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Free Study Guide - Gone With the Wind by Margaret Mitchell

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Scarlett arrives in Atlanta and is met by Peter, Miss Pittypat’s slave who drives the carriage and does just about anything else Pittypat needs. She also meets Mrs. Merriwether and hears of Mrs. Meade and Mrs. Whiting. Mrs. Merriwether speaks of a hospital, but Scarlett has no idea what she is talking about. In the distance she spots Belle Watling, the town prostitute. Upon arriving at her aunt’s house, she is greeted by Dr. Meade and his wife and thirteen year old son, Phil.

In spite of her distaste for the idea, Scarlett has no choice but to assist in one of the hospitals with all the other women. Her spirits improve in spite of that duty. Her only real complaint is that the women treat her deferentially, out of regard for her widowhood. It is expected that she is still in mourning, but in reality, her heart is in Virginia with Ashley.


This chapter introduces the core citizens of Atlanta with whom Scarlett will have to interact. With the exception of Belle, the women call on each other, share regular rounds of gossip and control who is "received" and who isn't. The manners of this society are highly exaggerated and artificial, even more so than on the plantation. Scarlett is a child, not yet out of her teens, but she is treated as if she were twice her age and is expected to act matronly and in a manner that befits a grieving widow. It seems that widows were expected to wear black and maintain an air of solemnity for several years, and the ideal widow never married again, always remaining "true" to the memory of her dead husband. This seems like a lot to expect of any woman, but even more so for one who was in no way in love with the person she married. This is only the first of many occasions when Scarlett's habit of using people to her own ends backfires.



Atlanta holds a bizarre/picnic as a means of raising money for the hospitals. Scarlett mopes for half the day because as a widow of barely a year, it isn’t considered proper for her to attend gala events. However, her hopes are revived when Mrs. Merriwether and Mrs. Elsing come by looking for help to manage the McClure booth as the McClure girls have had to go to Virginia to fetch their wounded brother, and the Bonnell children have measles, which eliminates their mother. Miss Pittypat and Melanie decline, but Scarlett speaks up, saying they ought to help the cause of the hospital, and anyway, Charles would want it that way. Everyone is shocked, but they all see the gesture as one of supreme sacrifice on Scarlett’s part.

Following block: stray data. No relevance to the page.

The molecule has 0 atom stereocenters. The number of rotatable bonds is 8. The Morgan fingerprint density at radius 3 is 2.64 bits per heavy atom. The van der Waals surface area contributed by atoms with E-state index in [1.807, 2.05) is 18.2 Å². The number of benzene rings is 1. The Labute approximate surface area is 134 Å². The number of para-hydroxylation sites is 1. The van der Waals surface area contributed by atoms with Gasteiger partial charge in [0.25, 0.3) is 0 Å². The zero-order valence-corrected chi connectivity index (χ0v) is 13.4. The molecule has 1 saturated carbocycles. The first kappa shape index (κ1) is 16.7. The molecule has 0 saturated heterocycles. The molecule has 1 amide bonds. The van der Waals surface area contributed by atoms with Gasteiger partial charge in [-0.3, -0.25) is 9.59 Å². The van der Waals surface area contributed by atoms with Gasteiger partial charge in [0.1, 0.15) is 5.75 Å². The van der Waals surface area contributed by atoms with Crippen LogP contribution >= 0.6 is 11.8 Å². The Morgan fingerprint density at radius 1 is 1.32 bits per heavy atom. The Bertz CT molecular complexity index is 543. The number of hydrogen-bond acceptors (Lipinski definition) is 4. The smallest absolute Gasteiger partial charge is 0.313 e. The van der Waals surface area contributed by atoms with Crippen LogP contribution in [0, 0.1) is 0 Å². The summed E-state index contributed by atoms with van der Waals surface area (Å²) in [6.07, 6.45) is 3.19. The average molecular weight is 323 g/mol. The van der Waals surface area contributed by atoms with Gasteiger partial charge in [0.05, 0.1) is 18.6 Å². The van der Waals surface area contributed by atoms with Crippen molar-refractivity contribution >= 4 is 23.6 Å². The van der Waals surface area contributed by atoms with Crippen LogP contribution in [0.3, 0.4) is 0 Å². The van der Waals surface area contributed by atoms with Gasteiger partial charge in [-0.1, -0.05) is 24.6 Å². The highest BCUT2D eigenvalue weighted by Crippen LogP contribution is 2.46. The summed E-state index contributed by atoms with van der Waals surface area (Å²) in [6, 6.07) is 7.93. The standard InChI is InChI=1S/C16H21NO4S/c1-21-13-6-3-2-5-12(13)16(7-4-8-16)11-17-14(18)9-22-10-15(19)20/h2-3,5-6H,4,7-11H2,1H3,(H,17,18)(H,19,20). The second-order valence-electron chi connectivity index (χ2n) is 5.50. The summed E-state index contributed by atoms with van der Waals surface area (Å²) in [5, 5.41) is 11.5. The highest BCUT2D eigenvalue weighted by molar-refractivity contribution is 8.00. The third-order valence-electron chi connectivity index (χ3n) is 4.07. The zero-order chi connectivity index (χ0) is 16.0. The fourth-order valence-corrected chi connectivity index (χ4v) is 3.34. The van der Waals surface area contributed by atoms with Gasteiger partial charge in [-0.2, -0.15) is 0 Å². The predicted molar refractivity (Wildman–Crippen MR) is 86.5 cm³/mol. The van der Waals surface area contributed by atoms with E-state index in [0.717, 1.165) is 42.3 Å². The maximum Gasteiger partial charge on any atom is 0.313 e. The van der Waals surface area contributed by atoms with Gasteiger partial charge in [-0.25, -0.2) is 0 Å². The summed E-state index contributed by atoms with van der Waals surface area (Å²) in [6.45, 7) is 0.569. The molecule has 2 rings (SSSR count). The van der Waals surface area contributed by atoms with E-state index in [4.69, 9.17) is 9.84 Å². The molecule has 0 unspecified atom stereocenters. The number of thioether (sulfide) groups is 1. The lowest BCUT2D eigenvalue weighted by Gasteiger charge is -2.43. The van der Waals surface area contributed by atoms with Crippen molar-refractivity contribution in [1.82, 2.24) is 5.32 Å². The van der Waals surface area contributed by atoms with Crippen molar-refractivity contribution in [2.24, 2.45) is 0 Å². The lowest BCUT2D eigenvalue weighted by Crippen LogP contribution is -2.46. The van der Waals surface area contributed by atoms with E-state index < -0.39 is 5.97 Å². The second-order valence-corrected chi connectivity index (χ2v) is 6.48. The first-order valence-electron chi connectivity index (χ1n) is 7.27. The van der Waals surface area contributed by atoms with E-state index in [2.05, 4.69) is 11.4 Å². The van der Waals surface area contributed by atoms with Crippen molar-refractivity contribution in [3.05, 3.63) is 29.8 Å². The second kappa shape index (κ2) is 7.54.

Scarlett is sitting in her booth reveling in the music and dancing, in spite of the fact that she cannot participate in the dance, when Rhett Butler, known in the area as "Captain Butler" appears. He exchanges repartee with the two girls, his comments for Melanie kindly and gentlemanly, but his words and looks for Scarlett both sarcastic and laden with an undercurrent of secret knowledge. He taunts her about her marriage to Charles and about her "sacrifice" in appearing at the bizarre as he knows she never loved Charles in the first place. He promises, however, that her secret is safe with him.

During the evening festivities, Dr. Meade makes a speech, thanking Captain Butler for his courageous blockade running and asking for a sacrifice from all present. Rene Picard, a Louisiana Zouve and beau to Maybelle Merriwether carries around a basket for all to toss their jewelry and gold coins into. Scarlett tosses in her wedding ring, and in a moment of intense emotion, Melanie takes off hers also and tosses it into the basket. Rhett Butler notices the look of agony on Melanie’s face as she parts with Ashley’s ring as well as the defiance on Scarlett’s. Scarlett and Rhett argue again as she accuses him of being less than a gentleman and he challenges her for her true thoughts about the "cause." Rhett himself has been running Yankee blockades to bring supplies to the south, but he has been doing it for the money, not for belief in any cause, and he makes no secret of the fact.

The final event of the evening is a dance. Then gentlemen are asked to bid for the lady they would like as a partner. Rhett bids for Scarlett. Dr. Meade tries to refuse the offer, but Scarlett speaks up and says she will take the dance. She tosses public expectation along with her reputation to the wind and dances "for the cause." She and Rhett discuss the ongoing war briefly. Rhett expects the south to lose, but he intends to become a millionaire himself in the process.


Scarlett begins her habit of flaunting public opinion. She has an excuse in "doing it for Charlie," but she really just wants to have some fun. She doesn't believe in the "glorious cause" any more than she loved her husband. We also have some additional characterization of Rhett. The narrator portrays the negative feelings of the people, but we like him anyway. He is an opportunist, and he does like money, but he's not insensitive. His practical approach to the war makes sense in hindsight, as he was simply honest regarding his own sentiments. However, if the war was going to be fought, he had enough business sense to use it to his advantage, and he really didn't hurt anyone else in making his own fortune. The fact that he has money enables him to make more and to provide things for people when no one else could. His words aggravate Scarlet because she is just like him, only less honest about it and more apt to hurt others in her attempts to get what she wants.


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